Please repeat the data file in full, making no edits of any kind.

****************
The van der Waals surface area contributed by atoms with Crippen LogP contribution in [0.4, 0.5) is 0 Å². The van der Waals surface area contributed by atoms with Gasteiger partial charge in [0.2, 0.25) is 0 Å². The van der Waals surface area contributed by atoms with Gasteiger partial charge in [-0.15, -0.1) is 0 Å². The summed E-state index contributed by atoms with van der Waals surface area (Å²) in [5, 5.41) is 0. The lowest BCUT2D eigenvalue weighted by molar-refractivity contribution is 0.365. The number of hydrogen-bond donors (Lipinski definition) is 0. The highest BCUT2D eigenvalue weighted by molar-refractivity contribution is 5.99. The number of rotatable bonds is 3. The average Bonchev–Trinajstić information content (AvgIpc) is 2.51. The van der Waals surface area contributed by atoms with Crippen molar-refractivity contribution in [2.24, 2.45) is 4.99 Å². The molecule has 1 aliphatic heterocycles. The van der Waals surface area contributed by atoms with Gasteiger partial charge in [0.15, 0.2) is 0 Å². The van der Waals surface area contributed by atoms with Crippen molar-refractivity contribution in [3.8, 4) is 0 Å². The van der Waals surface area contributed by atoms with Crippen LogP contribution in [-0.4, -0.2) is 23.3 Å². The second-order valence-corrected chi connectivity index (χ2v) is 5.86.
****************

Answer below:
The van der Waals surface area contributed by atoms with Crippen LogP contribution in [0.4, 0.5) is 0 Å². The van der Waals surface area contributed by atoms with Gasteiger partial charge in [0.2, 0.25) is 0 Å². The van der Waals surface area contributed by atoms with Gasteiger partial charge in [-0.15, -0.1) is 0 Å². The summed E-state index contributed by atoms with van der Waals surface area (Å²) in [5, 5.41) is 0. The lowest BCUT2D eigenvalue weighted by molar-refractivity contribution is 0.365. The number of hydrogen-bond donors (Lipinski definition) is 0. The highest BCUT2D eigenvalue weighted by molar-refractivity contribution is 5.99. The number of rotatable bonds is 3. The average Bonchev–Trinajstić information content (AvgIpc) is 2.51. The van der Waals surface area contributed by atoms with Crippen molar-refractivity contribution in [2.24, 2.45) is 4.99 Å². The molecule has 1 aliphatic heterocycles. The van der Waals surface area contributed by atoms with Gasteiger partial charge in [0.15, 0.2) is 0 Å². The van der Waals surface area contributed by atoms with Crippen molar-refractivity contribution in [3.8, 4) is 0 Å². The van der Waals surface area contributed by atoms with Crippen LogP contribution in [-0.4, -0.2) is 23.3 Å². The second-order valence-corrected chi connectivity index (χ2v) is 5.86.